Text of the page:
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Cedar fever season in the Highland Lakes

Ashe juniper pollen cones release pollen during cold weather, creating cedar fever season. In the Highland Lakes, cedar fever season peaks in December and January and is especially harsh after a cold front. Staff photo by Daniel Clifton

‘Tis the season for sneezin’ in the Highland Lakes, where Ashe junipers, or cedar trees, burst forth with allergy-inducing pollen every December and January. Cedar is one of the few plants that releases pollen in the middle of winter.

Burnet and Llano counties are thick with juniper, according to the Texas A&M Forest Service’s biomass and forest distribution mapping. Robert Edmonson, a biologist with the forest service, explained that Ashe juniper pollen isn’t particularly allergenic or harmful but is so concentrated that it affects a lot of people.

“It’s like trying to breathe in a dust storm,” he stated in a TFS media release. “It absolutely overwhelms the immune system.”

Cedar trees release pollen during cold weather, particularly after a cold front when the air dries out and the air pressure changes. When a wind comes along, these conditions trigger cedar pollen cones to open, releasing blasts of pollen into the air. In some cases, it looks as if smoke or a cloud of dust is erupting from the trees. Winds can carry that pollen far from the source, spreading the misery of cedar fever everywhere.

Cedar fever can feel like an illness. said Dr. Maya Lele, an allergist with Baylor Scott & White Health. She offered a few recommendations for those prone to allergies when cedar pollen explodes. 

If possible, avoid going outdoors on dry and windy days as well as from 5-10 a.m., when pollen counts are at their highest levels during the day. Also, if you must go outside, wear sunglasses and a mask or face covering.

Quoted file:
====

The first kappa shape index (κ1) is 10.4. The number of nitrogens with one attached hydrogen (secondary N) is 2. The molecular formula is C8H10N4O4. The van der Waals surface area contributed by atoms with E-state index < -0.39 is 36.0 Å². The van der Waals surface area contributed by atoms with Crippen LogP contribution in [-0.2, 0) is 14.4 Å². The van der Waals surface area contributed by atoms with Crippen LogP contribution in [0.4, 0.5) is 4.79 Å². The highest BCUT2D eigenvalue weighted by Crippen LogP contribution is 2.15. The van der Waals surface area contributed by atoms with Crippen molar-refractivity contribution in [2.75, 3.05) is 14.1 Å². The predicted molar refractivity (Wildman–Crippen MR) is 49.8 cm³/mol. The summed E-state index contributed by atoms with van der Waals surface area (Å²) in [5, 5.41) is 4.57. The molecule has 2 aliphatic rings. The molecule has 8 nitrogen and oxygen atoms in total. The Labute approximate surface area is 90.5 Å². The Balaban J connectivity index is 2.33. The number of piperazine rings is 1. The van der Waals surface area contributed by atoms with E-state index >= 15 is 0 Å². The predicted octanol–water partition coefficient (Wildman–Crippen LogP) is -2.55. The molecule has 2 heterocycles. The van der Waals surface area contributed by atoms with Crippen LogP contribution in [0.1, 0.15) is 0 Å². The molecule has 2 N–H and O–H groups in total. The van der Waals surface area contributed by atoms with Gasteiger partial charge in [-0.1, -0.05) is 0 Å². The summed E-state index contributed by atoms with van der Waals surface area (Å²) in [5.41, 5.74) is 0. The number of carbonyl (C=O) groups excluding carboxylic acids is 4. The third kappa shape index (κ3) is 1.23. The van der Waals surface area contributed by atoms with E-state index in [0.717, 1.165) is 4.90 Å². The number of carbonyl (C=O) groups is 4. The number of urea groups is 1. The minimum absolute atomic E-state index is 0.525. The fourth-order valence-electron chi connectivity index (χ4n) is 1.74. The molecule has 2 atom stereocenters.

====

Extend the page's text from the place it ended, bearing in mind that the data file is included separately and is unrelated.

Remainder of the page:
Begin using medications about two weeks prior to peak pollen season to help prevent or curtail symptoms. Lele recommends intranasal steroid sprays and sinus rinses as effective ways to prevent allergy symptoms. Oral antihistamines, Lele added, could be used as needed, for instance, about 15 minutes before going outdoors on high pollen days.

Shannon Jamison, a holistic health practitioner with Atkins Pharmacy in Marble Falls, directs people to a product called Texas Allergy Relief.

“It’s a sublingual product that helps with a number of allergies like ragweed, mold, oak, and cedar,” she said. “It is highly effective.”

Though Jamison recommends people start using the spray a few months prior to cedar fever season, she said it’s still effective if you begin using it during the season. For those who already have symptoms, Jamison reaches for another product called D-Hist. It contains several active ingredients such as vitamin C, quercetin dihydrate, stinging nettle, and bromelain. 

“Where (Texas Allergy Relief) helps prevent the allergy, D-Hist works on taking care of the symptoms,” Jamison said. “Many people who have glaucoma or dry eyes, even high blood pressure, can’t take decongestants, but they can use this.”

Other expert advice for curtailing cedar fever include:

  • take a shower before bed to rinse pollen off your skin and hair
  • keep doors and windows closed on high pollen days
  • use high-efficiency filters for your HVAC
  • keep pets clean, as their fur can bring pollen in from the outside

Cedar fever symptoms, which can mirror the flu or COVID-19, include fatigue, runny nose, sore throat, partial loss of smell, and sometimes a low-grade fever. Anyone not sure of the cause of their symptoms should contact their doctor. 

Despite the misery caused by cedar trees, they do have benefits. The berries are used for medicines and oils that help ailments, including stomach aches and snakebites. They also provide food for wildlife and soil enrichment, and they tend to grow in places other trees or plants just can’t make it.

daniel@thepicayune.com 

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